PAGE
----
By Steven Elsinga and Grace Tate, Dezan Shira & Associates
In addition to placing full time expatriate employees in China, as an investor, you may often need to send staff from the parent company to China to complete temporary projects. Common examples include quality control, engineering projects, training and consultancy. However, many foreign investors don’t know that such visits may result in the parent company being subject to a wide array of Chinese taxes. This may even be the case if the company has a subsidiary in China.
So how does this work? Obviously, a foreign-owned company incorporated in China is subject to Chinese tax. However, if a company registered abroad is deemed to have “permanent establishment” in China, it is also subject to Chinese taxes such as Corporate Income Tax, VAT and other local surcharges. This occurs if the foreign enterprise has a business venue or construction site in China, is represented in China by an agent, or – most relevant to the topic at hand – dispatches personnel to China to provide services. This includes services rendered to the local subsidiary.
It is important to note that the determination of permanent establishment can be applied retroactively. If the Chinese tax authorities determine that a foreign company has had a permanent establishment in China for the past several years, the company may suddenly be faced with a large tax bill.
Triggering permanent establishment
In the absence of a tax treaty with the country where the foreign entity is registered, China’s Corporate Income Tax Law stipulates when a nonresident enterprise is subject to tax in China. This occurs when an entity that is registered abroad has an office or premises in China, or if it derives income from China. Income derived from China, or connected to the premises (where present), is subject to Chinese Corporate Income Tax.
However, most countries have a double tax agreement (DTA) signed with China. The determination of permanent establishment under these treaties is more precise, but the details may differ per agreement.
For example, when it comes to a Service Permanent Establishment (as distinct from Agent or Physical Premises) the U.S.-China DTA states that a nonresident enterprise has a permanent establishment if it sends people to provide services in China for more than six months (cumulatively) within any period of 12 months. This standard is applied quite strictly. As soon as an individual from that company spends one day of the month in China, it is counted as one month. So if the company had individuals on the ground in China for seven or more months within 12 months, it is considered to have permanent establishment.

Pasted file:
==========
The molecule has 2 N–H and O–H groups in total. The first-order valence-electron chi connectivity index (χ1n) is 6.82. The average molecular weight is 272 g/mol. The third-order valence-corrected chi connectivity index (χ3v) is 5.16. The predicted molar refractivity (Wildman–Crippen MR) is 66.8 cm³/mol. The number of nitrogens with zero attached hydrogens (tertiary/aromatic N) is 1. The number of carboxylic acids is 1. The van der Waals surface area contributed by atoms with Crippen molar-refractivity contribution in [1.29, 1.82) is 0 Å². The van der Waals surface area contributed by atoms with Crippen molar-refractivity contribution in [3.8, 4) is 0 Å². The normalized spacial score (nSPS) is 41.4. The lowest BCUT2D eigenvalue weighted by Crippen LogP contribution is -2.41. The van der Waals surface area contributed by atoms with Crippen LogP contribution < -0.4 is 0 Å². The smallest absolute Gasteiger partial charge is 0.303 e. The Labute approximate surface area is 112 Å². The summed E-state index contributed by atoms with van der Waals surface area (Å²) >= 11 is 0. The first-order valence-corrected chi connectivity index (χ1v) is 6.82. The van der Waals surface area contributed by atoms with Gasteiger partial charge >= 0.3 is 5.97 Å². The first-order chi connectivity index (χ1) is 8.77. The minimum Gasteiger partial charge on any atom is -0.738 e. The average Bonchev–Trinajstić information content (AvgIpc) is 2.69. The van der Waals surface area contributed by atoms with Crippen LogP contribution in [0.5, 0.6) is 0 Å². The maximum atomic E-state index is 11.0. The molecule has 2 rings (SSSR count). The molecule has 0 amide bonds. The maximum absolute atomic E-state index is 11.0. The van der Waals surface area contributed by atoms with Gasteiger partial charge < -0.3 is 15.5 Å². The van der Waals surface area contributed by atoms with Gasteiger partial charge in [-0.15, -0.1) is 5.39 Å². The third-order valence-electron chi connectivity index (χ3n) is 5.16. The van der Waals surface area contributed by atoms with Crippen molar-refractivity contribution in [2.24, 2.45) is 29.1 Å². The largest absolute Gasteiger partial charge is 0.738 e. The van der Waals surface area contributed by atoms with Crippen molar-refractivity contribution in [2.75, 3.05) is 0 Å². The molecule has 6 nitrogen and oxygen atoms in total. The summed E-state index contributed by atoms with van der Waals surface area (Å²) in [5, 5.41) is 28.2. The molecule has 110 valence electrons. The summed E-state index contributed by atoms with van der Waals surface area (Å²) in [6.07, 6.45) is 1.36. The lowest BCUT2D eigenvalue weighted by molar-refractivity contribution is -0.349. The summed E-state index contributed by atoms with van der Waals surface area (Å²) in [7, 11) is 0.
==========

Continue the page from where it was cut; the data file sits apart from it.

Only when no individuals affiliated to the American company have been in China for six full months is there not a permanent establishment.
However, most DTAs that China has with foreign countries apply a different standard. Instead, these treaties count the number of days the entity had people in China, with the crossover number usually being 183 days within any period of 12 months.
If permanent establishment is determined under the DTA, the foreign entity will be liable for tax over the income earned in China, or income that is attributable to its presence in China.
The matter becomes interesting when the foreign entity in fact has a subsidiary with staff in China but also sends its people to China on projects, either to work with the subsidiary or for projects of its own. In the case of secondment, the parent company typically continues to pay the salary of the dispatched worker and reimburses these expenses from the local subsidiary. In instances where the Chinese subsidiary requests personnel be sent over and directs their work, that would not establish permanent establishment. In that case, Chinese tax authorities would tax the Chinese subsidiary for the income that was generated from the dispatched employees’ presence.
However, the Chinese tax authorities will likely say permanent establishment applies when the overseas parent:
If that happens, the overseas parent company will be subject to Chinese tax over the income generated in China.
Recommendations for HR teams
Short-term foreign assignments are characterized by time-sensitive decisions, which often coincide with a failure to proceed through HR channels. Bypassing HR can lead to triggering permanent establishment. While the triggering of permanent establishment is a tax matter, the HR department is in the best position to prevent this from happening. The human resources department ideally has the most information on what staff is sent on assignments where, and for how long. It is often also able to make arrangements to ensure that short-term assignments are seen as part of the subsidiary’s activities – not those of the parent company.
It is therefore prudent for foreign enterprises to clearly define their processes and policies with regards to short-term assignments.
Foreign enterprises should establish internal policies to:
The exponential rise in international mobility means that foreign enterprises can no longer afford to neglect properly planning short-term assignments. Especially in emerging markets such as China, the tax implications of short-term assignments have attracted increased attention from tax authorities.
This article was first published on China Briefing.
Since its establishment in 1992, Dezan Shira & Associates has been guiding foreign clients through Asia’s complex regulatory environment and assisting them with all aspects of legal, accounting, tax, internal control, HR, payroll and audit matters. As a full-service consultancy with operational offices across China, Hong Kong, India and emerging ASEAN, we are your reliable partner for business expansion in this region and beyond.